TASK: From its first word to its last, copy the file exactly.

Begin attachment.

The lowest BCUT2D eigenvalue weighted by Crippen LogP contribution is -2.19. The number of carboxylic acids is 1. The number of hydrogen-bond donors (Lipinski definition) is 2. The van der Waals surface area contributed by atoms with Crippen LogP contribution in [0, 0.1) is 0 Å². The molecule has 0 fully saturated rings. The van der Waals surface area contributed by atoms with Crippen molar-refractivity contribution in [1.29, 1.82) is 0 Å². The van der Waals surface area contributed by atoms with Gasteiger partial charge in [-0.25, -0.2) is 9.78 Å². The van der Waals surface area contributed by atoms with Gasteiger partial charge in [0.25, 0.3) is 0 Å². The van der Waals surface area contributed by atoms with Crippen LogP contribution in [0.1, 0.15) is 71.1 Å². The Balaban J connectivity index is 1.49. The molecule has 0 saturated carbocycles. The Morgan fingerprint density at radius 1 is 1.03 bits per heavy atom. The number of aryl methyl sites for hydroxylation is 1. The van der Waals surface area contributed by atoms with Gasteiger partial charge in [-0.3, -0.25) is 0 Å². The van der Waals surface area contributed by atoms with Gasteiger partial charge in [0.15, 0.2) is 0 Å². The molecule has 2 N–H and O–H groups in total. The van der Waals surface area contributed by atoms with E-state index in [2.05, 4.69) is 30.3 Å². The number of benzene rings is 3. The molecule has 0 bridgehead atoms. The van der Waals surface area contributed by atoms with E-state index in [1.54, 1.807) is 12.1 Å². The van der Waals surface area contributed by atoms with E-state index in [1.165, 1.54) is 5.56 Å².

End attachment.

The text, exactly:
The lowest BCUT2D eigenvalue weighted by Crippen LogP contribution is -2.19. The number of carboxylic acids is 1. The number of hydrogen-bond donors (Lipinski definition) is 2. The van der Waals surface area contributed by atoms with Crippen LogP contribution in [0, 0.1) is 0 Å². The molecule has 0 fully saturated rings. The van der Waals surface area contributed by atoms with Crippen molar-refractivity contribution in [1.29, 1.82) is 0 Å². The van der Waals surface area contributed by atoms with Gasteiger partial charge in [-0.25, -0.2) is 9.78 Å². The van der Waals surface area contributed by atoms with Gasteiger partial charge in [0.25, 0.3) is 0 Å². The van der Waals surface area contributed by atoms with Crippen LogP contribution in [0.1, 0.15) is 71.1 Å². The Balaban J connectivity index is 1.49. The molecule has 0 saturated carbocycles. The Morgan fingerprint density at radius 1 is 1.03 bits per heavy atom. The number of aryl methyl sites for hydroxylation is 1. The van der Waals surface area contributed by atoms with Gasteiger partial charge in [-0.3, -0.25) is 0 Å². The van der Waals surface area contributed by atoms with Gasteiger partial charge in [0.15, 0.2) is 0 Å². The molecule has 2 N–H and O–H groups in total. The van der Waals surface area contributed by atoms with E-state index in [2.05, 4.69) is 30.3 Å². The number of benzene rings is 3. The molecule has 0 bridgehead atoms. The van der Waals surface area contributed by atoms with E-state index in [1.54, 1.807) is 12.1 Å². The van der Waals surface area contributed by atoms with E-state index in [1.165, 1.54) is 5.56 Å².